Adding BuddyPress to Your WordPress Theme
I’ve recently had the pleasure of working with BuddyPress on a client’s site. BuddyPress, which technically a plugin, is more of complete extra “section” to WordPress. It basically takes your WordPress blog and injects it with social media steriods. No I’m not kidding.
It’s great to use if you want your site to have a lot of visitor interaction. It allows visitors to sign up with accounts, have their own blogs on your site, create groups, message each other and even includes a public forum. Whew that’s a lot of coolness for one “plugin”!
The cool thing about BuddyPress is that it doesn’t have to be installed on WordPress MU if you don’t want the multiple blog accounts and it works on the theme you currently have with just a few steps! You’re also able to pick and choose which features you want to us in it.
BuddyPress is installed like any other plugin. Simply navigated to “Add new” in your plugins area and search for it.
Budpress requires little setup but in order for it to work with your theme and not a BuddyPress theme, you’ll need to install a second plugin, called BuddyPress Template Pack. This will give you a set of new files to place in your theme that will allow full functionality of BuddyPress into your current theme.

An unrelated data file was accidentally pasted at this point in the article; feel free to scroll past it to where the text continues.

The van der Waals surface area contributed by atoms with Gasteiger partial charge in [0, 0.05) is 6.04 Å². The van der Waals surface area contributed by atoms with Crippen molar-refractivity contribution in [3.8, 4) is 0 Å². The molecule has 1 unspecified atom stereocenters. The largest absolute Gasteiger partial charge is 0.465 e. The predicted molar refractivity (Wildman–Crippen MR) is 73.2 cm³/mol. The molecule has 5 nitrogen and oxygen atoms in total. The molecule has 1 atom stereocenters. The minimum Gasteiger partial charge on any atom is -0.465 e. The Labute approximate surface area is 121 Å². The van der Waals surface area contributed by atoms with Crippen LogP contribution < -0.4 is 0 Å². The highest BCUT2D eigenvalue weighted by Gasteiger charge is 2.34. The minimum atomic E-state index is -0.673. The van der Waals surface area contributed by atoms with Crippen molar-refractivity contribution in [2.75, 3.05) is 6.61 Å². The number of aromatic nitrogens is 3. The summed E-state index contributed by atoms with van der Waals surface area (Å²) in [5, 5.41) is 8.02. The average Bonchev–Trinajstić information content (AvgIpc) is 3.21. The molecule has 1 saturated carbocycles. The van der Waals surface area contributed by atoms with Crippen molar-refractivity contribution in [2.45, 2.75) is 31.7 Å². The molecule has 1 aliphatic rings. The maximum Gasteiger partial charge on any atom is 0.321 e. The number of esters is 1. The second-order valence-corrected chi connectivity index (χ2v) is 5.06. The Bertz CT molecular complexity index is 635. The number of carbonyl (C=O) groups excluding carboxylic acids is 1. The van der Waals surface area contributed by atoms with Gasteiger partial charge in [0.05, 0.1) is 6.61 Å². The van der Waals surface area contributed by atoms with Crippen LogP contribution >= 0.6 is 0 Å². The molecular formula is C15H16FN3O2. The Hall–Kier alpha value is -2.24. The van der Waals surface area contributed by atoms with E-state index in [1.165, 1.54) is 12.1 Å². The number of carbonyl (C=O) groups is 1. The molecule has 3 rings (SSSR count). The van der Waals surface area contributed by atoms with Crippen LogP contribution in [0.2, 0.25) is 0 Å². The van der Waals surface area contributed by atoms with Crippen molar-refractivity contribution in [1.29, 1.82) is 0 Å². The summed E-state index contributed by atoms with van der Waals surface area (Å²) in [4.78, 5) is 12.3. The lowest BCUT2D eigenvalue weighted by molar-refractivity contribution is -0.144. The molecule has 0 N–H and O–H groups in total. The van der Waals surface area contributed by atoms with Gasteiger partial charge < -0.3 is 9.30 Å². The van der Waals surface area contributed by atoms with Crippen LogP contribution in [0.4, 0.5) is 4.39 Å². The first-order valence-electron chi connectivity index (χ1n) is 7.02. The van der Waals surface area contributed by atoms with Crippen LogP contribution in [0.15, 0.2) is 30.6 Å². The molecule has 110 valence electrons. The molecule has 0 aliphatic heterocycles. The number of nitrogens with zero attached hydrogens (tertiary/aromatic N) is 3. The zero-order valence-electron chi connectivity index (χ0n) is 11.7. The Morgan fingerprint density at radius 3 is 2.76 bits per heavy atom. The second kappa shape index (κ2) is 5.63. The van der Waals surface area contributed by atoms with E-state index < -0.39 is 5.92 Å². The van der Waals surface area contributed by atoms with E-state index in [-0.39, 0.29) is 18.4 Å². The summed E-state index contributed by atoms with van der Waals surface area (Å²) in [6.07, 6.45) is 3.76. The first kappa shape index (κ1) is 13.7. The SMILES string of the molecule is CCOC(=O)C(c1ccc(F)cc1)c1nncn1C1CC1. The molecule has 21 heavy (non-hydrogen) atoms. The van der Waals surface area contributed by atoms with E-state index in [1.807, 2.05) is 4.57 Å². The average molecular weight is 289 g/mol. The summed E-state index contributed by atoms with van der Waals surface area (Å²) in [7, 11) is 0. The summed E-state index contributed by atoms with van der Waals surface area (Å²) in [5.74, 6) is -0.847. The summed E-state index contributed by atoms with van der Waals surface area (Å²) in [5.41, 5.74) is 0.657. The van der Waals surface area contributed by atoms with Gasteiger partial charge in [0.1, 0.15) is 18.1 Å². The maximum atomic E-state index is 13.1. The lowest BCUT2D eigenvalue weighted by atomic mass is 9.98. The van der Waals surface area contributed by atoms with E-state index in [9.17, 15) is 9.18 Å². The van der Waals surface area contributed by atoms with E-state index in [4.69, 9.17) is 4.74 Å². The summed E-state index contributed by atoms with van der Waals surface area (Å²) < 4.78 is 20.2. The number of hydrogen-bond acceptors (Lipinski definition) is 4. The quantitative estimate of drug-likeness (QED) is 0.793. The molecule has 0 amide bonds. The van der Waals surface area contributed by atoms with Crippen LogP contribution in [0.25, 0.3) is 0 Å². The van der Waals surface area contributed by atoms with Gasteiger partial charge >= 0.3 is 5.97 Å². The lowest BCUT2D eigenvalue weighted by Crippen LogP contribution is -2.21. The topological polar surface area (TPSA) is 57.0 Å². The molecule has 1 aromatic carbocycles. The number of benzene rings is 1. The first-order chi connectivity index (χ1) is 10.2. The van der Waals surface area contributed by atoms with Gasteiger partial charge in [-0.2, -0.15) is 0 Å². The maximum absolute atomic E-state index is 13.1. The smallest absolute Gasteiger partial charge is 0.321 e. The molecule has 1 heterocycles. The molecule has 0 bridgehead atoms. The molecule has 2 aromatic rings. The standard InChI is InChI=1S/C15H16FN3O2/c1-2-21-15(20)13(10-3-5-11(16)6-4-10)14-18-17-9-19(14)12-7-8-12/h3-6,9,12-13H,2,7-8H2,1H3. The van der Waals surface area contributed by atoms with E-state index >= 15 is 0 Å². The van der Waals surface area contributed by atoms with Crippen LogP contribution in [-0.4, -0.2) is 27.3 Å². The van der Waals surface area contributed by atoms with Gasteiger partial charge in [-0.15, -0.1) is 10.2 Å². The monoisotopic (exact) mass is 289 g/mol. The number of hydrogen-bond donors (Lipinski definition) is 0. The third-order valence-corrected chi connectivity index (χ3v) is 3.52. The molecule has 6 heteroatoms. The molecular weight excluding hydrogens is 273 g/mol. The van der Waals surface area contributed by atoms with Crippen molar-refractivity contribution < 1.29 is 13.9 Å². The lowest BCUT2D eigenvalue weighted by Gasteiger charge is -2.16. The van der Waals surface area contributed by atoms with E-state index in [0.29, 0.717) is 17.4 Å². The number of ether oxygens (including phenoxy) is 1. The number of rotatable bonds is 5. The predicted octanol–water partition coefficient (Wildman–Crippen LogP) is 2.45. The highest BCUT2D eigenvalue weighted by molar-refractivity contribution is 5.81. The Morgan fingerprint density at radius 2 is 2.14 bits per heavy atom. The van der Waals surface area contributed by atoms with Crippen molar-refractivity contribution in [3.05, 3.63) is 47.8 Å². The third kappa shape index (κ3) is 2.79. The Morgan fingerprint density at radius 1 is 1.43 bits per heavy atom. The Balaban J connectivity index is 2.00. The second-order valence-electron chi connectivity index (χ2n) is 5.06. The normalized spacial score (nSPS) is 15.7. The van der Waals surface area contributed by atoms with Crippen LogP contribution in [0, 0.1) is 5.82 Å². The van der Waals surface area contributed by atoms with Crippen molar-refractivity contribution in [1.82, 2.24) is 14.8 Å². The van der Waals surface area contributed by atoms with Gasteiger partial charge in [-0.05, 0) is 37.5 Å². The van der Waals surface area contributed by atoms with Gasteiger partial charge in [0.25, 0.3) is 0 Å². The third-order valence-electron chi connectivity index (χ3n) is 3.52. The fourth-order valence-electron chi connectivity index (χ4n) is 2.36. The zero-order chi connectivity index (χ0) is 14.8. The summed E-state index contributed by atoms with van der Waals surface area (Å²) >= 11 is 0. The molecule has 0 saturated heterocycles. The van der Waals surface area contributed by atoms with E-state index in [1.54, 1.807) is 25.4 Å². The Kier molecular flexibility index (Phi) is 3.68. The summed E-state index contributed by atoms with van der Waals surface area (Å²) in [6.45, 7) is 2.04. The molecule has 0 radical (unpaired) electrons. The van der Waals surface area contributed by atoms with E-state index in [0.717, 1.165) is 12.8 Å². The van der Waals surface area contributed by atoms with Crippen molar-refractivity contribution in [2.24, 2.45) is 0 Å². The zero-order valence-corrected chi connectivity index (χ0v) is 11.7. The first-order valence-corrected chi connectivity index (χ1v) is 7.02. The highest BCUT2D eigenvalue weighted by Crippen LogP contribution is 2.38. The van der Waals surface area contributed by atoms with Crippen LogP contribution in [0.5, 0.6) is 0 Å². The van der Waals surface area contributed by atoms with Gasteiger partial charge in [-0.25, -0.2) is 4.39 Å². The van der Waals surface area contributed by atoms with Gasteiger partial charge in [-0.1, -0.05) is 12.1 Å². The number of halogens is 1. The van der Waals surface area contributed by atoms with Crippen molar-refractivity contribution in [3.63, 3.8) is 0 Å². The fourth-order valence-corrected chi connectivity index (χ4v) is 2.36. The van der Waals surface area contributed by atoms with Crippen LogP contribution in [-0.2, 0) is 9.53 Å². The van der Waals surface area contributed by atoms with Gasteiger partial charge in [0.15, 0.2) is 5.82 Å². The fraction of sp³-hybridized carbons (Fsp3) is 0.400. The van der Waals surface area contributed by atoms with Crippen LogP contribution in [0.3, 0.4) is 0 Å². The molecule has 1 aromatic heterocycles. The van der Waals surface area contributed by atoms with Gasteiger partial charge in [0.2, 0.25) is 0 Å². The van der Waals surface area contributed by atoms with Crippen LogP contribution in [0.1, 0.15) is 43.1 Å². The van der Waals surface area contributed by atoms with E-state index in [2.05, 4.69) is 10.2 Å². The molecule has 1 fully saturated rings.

If you’re familiar with WordPress, then customizing BuddyPress shouldn’t be too tough for you at all. I was able to quickly find what I was looking for by using my IDE’s search feature to find the right template file. Most of the layout is easy to change via CSS and PHP and the functions are pretty similar to regular WordPress.
You’ll notice that several of the actions in BuddyPress run on a loop that’s a bit more detailed than the regular post loop, however it’s all named pretty well, so you shouldn’t have a problem trying to figure out what does what. Here are some of the regular BuddyPress functions:
// display BuddyPress avatar NOT gravatar <?php bp_activity_avatar( 'width=35&height=35' ) ?> // display permalink of new entry <?php bp_activity_thread_permalink() ?> // template calls <?php locate_template( array( 'groups/single/admin.php' ), true ) ?>
While I was pretty skeptical at the coolness of BuddyPress before this site, I’ve found it to be a nifty little add-on for sites that are social based.
What have been your experiences with BuddyPress? What kind of questions do you have for using BuddyPress?